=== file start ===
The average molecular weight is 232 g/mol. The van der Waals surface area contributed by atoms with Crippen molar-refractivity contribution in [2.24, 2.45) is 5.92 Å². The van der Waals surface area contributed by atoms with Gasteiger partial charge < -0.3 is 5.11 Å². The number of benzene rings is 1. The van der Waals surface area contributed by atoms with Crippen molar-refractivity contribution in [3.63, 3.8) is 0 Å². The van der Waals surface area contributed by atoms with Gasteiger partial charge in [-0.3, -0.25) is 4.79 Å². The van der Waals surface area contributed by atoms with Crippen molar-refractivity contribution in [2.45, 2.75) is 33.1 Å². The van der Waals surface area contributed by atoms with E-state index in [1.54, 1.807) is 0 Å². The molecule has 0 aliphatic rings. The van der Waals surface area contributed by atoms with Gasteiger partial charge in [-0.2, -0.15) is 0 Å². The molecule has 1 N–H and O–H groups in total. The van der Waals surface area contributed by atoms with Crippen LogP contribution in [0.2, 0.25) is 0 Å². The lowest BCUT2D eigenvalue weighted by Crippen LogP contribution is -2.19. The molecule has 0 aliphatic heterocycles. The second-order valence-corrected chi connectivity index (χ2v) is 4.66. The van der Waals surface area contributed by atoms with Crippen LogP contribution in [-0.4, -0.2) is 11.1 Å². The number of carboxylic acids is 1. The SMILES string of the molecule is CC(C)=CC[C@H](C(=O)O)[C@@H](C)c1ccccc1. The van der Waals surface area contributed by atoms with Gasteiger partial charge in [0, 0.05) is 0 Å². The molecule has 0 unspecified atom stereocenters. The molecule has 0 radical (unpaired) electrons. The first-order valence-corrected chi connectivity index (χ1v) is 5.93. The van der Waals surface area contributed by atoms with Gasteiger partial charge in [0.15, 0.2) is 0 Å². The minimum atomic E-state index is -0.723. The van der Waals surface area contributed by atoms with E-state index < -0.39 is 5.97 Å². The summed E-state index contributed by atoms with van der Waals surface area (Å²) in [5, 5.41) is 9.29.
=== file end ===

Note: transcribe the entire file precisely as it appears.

The average molecular weight is 232 g/mol. The van der Waals surface area contributed by atoms with Crippen molar-refractivity contribution in [2.24, 2.45) is 5.92 Å². The van der Waals surface area contributed by atoms with Gasteiger partial charge < -0.3 is 5.11 Å². The number of benzene rings is 1. The van der Waals surface area contributed by atoms with Crippen molar-refractivity contribution in [3.63, 3.8) is 0 Å². The van der Waals surface area contributed by atoms with Gasteiger partial charge in [-0.3, -0.25) is 4.79 Å². The van der Waals surface area contributed by atoms with Crippen molar-refractivity contribution in [2.45, 2.75) is 33.1 Å². The van der Waals surface area contributed by atoms with E-state index in [1.54, 1.807) is 0 Å². The molecule has 0 aliphatic rings. The van der Waals surface area contributed by atoms with Gasteiger partial charge in [-0.2, -0.15) is 0 Å². The molecule has 1 N–H and O–H groups in total. The van der Waals surface area contributed by atoms with Crippen LogP contribution in [0.2, 0.25) is 0 Å². The lowest BCUT2D eigenvalue weighted by Crippen LogP contribution is -2.19. The molecule has 0 aliphatic heterocycles. The second-order valence-corrected chi connectivity index (χ2v) is 4.66. The van der Waals surface area contributed by atoms with Crippen LogP contribution in [-0.4, -0.2) is 11.1 Å². The number of carboxylic acids is 1. The SMILES string of the molecule is CC(C)=CC[C@H](C(=O)O)[C@@H](C)c1ccccc1. The van der Waals surface area contributed by atoms with Gasteiger partial charge in [0, 0.05) is 0 Å². The molecule has 0 unspecified atom stereocenters. The molecule has 0 radical (unpaired) electrons. The first-order valence-corrected chi connectivity index (χ1v) is 5.93. The van der Waals surface area contributed by atoms with Gasteiger partial charge in [0.15, 0.2) is 0 Å². The minimum atomic E-state index is -0.723. The van der Waals surface area contributed by atoms with E-state index < -0.39 is 5.97 Å². The summed E-state index contributed by atoms with van der Waals surface area (Å²) in [5, 5.41) is 9.29.